5G Wireless: Capabilities and Challenges for an Evolving Network

Hai Tran, Vija D'Souza  |  Research  |  Government Accountability Office

The Government Accountability Office was asked to assess the technologies associated with 5G and their implications. This report discusses (1) how the performance goals and expected uses are to be realized in U.S. 5G wireless networks, (2) the challenges that could affect the performance or usage of 5G wireless networks in the U.S., and (3) policy options to address these challenges.

The report also highlights key challenges to 5G and present policy options to address them. For example, 5G is expected to greatly increase data transmission, which would require more radio frequency spectrum—a scarce resource. To help, policymakers could promote research into more efficient use of radio spectrum. GAO developed six policy options in response to these challenges, including the status quo. They are presented with associated opportunities and considerations in the following table. The policy options are directed toward the challenges detailed in this report: spectrum sharing, cybersecurity, privacy, and concern over possible health effects of 5G technology.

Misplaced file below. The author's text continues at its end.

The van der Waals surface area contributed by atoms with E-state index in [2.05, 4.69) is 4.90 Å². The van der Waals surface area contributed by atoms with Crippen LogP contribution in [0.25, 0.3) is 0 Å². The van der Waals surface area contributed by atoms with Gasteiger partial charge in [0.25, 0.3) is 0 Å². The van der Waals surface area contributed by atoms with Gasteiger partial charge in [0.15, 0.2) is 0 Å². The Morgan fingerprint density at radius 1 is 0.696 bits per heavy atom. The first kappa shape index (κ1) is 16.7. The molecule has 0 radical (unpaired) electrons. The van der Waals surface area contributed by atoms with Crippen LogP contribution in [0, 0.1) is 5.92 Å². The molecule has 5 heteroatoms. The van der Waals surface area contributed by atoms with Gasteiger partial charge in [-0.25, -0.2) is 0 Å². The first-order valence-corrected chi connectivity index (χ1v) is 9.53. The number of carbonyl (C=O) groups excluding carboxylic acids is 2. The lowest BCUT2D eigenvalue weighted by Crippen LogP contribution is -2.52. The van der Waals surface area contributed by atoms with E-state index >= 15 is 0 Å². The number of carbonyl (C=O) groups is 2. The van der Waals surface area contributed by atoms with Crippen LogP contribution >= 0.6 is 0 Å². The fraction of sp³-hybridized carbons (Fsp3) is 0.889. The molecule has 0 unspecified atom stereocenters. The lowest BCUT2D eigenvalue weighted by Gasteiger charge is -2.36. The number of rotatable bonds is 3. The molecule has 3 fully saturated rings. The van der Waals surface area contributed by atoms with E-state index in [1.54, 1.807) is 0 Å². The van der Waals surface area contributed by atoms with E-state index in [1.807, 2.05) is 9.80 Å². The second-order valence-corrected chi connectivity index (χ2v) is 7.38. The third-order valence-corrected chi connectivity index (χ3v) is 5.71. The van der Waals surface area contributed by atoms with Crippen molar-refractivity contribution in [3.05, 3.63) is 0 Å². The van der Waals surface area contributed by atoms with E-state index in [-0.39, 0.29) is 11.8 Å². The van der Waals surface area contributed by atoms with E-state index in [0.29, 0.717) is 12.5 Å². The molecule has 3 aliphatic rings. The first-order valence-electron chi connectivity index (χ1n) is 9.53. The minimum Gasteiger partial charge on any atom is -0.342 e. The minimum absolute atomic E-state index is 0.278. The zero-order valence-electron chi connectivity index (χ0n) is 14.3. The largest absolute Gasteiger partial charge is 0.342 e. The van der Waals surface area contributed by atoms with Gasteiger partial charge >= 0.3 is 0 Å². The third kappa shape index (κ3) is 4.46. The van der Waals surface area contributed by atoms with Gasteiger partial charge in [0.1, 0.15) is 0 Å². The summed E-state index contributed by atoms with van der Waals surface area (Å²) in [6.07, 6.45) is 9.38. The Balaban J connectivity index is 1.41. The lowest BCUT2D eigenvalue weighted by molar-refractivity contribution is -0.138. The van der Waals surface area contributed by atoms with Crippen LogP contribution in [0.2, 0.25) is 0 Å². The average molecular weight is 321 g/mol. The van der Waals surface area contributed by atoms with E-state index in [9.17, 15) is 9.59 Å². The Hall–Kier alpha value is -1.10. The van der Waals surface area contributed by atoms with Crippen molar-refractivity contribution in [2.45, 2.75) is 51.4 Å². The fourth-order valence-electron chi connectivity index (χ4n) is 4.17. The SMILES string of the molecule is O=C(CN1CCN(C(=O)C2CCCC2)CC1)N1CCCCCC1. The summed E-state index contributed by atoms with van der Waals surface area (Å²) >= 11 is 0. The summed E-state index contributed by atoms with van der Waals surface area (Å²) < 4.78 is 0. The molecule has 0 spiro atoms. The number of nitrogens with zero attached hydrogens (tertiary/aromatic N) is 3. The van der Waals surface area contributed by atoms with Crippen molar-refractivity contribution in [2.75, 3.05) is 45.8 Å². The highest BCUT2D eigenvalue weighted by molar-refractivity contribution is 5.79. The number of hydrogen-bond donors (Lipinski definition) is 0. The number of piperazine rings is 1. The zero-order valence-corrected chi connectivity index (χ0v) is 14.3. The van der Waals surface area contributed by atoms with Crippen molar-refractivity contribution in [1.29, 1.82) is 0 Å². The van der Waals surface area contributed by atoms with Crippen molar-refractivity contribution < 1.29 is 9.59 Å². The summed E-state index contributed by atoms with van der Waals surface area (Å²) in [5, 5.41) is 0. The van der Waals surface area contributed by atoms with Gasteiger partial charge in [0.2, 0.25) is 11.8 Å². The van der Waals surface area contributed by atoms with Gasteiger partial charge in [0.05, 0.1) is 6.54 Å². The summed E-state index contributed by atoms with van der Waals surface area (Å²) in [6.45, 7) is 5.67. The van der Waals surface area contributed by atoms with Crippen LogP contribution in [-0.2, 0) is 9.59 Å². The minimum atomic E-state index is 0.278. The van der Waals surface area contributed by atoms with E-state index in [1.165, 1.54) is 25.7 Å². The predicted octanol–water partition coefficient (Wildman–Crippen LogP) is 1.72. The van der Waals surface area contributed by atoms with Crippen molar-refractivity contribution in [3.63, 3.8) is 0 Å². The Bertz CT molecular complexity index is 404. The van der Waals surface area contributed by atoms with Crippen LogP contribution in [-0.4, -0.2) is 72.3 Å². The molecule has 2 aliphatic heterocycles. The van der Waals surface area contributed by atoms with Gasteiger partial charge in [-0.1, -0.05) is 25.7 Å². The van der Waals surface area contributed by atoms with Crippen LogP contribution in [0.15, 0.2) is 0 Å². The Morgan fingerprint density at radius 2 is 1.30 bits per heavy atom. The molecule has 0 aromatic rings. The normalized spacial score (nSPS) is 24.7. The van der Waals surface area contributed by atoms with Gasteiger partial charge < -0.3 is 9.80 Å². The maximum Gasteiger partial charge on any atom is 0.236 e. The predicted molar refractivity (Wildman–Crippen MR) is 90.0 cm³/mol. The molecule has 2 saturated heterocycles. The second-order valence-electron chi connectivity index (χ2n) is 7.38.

OneWeb exits bankruptcy and is ready to launch more broadband satellites

Jon Brodkin  |  Ars Technica

OneWeb has emerged from Chapter 11 bankruptcy under new ownership and says it will begin launching more broadband satellites in December 2020. Similar to SpaceX Starlink, OneWeb is building a network of low-Earth-orbit (LEO) satellites that can provide high-speed broadband with much lower latencies than traditional geostationary satellites. After a launch in December, launches will continue throughout 2021 and 2022, and OneWeb is now on track to begin commercial connectivity services to the UK and the Arctic region in late 2021 and will expand to delivering global services in 2022.


ZTE Petition for Reconsideration of Security Threat Designation Denied

Lisa Fowlkes  |  Public Notice  |  Federal Communications Commission